Sunday, June 16, 2024

Judge suspends clear-cutting on Sections 3-6 of Maya Train

A judge has ordered the total suspension of logging activity in Sections 3 to 6 of the Maya Train route, stretching from Calkiní, Campeche, through Yucatán state to Chetumal, Quintana Roo. 

The affected area forms the majority of the planned railway, as well as almost the entirety of the Caribbean coastal section.

The construction of the train, which will transport both passengers and cargo, is a major infrastructure project, and critics say it risks permanently damaging the fragile ecosystem in the region. (Elizabeth Ruiz/Cuartoscuro)

Yucatán’s First District Court granted the injunction after a petition by a coalition of local environmentalists and civil society organizations, who argued that authorities had failed to obtain necessary permissions for a change of use of forest lands.

The petition was upheld, as the complainants proved they belonged to communities with strong ties to the local ecosystem and were at risk of being negatively affected by the change in land use. 

The victorious coalition included indigenous, farming, urban and coastal communities from all three affected states.

“The removal of forest vegetation is not allowed in areas that are outside the authorizations of change of land use in forest lands,” the resolution states.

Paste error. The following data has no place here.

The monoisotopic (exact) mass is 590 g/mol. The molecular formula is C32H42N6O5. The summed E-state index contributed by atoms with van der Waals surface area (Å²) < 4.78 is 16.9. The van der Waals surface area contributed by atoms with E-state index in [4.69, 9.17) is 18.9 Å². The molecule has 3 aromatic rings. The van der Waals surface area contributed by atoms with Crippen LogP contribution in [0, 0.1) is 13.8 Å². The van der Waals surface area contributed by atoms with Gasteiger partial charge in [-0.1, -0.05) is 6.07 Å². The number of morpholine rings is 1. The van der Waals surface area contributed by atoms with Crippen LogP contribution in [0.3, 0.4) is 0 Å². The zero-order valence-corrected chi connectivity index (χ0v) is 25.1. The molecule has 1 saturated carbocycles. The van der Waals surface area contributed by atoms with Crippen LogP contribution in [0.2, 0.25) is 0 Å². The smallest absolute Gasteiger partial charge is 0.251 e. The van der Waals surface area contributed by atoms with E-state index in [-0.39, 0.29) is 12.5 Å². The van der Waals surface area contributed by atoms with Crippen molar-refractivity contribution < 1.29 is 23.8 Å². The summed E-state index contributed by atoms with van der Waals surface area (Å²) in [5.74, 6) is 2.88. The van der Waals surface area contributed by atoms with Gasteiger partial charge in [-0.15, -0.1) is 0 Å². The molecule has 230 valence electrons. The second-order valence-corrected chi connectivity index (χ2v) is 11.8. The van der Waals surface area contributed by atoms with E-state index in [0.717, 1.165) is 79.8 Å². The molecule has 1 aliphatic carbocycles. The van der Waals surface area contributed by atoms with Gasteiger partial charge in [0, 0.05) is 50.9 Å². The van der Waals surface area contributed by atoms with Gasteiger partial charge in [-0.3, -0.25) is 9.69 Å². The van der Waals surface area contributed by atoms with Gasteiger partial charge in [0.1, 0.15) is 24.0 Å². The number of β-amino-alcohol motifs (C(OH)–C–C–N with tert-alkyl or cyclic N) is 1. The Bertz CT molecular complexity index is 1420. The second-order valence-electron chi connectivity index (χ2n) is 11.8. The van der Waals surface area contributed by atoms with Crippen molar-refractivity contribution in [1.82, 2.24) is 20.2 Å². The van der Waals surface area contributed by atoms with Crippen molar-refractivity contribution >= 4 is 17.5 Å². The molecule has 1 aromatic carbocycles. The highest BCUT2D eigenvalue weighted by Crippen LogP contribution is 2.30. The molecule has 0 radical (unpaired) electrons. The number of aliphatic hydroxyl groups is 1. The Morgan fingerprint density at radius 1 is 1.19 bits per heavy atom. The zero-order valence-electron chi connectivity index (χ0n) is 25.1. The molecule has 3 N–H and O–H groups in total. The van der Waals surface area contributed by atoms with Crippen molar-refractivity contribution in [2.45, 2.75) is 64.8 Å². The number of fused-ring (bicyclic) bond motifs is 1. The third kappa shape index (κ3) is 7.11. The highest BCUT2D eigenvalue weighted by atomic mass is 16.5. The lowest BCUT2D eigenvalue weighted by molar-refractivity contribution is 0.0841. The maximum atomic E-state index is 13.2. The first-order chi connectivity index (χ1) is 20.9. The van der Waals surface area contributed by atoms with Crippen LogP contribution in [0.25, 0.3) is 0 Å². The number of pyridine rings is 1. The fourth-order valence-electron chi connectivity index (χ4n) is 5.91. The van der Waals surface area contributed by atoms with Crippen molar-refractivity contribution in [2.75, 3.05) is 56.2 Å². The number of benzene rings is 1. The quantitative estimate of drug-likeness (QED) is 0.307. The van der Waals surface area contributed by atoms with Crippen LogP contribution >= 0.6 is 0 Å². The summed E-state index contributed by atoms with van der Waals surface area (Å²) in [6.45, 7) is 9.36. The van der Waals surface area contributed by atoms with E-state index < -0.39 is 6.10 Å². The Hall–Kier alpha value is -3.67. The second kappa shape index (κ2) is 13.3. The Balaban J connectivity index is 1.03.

An artist's conception of the Maya Train.
The train will link much of southern Mexico, which the government hopes will provide economic support to the traditionally underdeveloped region. (Fonatur)

Mexico’s Environmental Ministry has already issued these authorizations for most of Sections 3–6, but areas remain where work has continued, despite the lack of full authorization. The court found that the ministry’s authorization was insufficient since it did not include a technical study of the potential environmental repercussions of the logging work.

“Continuing with the logging and clearing activities for the construction of the Maya Train megaproject without having obtained authorizations for change of use can cause communities and organizations to suffer an irreparable impact on their right to a healthy environment,” the Mexican Center for Environmental Law (Cemda) said in a statement.

Cemda also called on the judiciary to act with greater diligence regarding the Maya Train, given that “in the face of the suspensions previously issued, the responsible authorities have not complied with the established determinations.”

In January, the First District Court of Mérida issued a temporary injunction against work on Section 5 of the Maya Train, which runs between Cancún and Tulum, in response to complaints about unauthorized changes in land use.

At the time, activist José Urbina pointed out that “forest law says that if you cut down a tree without authorization, you cannot touch the area for 20 years.”

A day after the injunction, however, environmental groups reported via social media that work continued in the area, and called on their supporters to help publicize and ensure enforcement of the ruling. Construction on Section 5 also continued through last year despite several previous injunctions, after the government declared the project a matter of national security. 

The controversial 1,500-km railroad loop was a key campaign promise of President López Obrador, who sees it as vital to the economic development of the Yucatán Peninsula and southern Mexico.

With reports from Reforma and La Jornada

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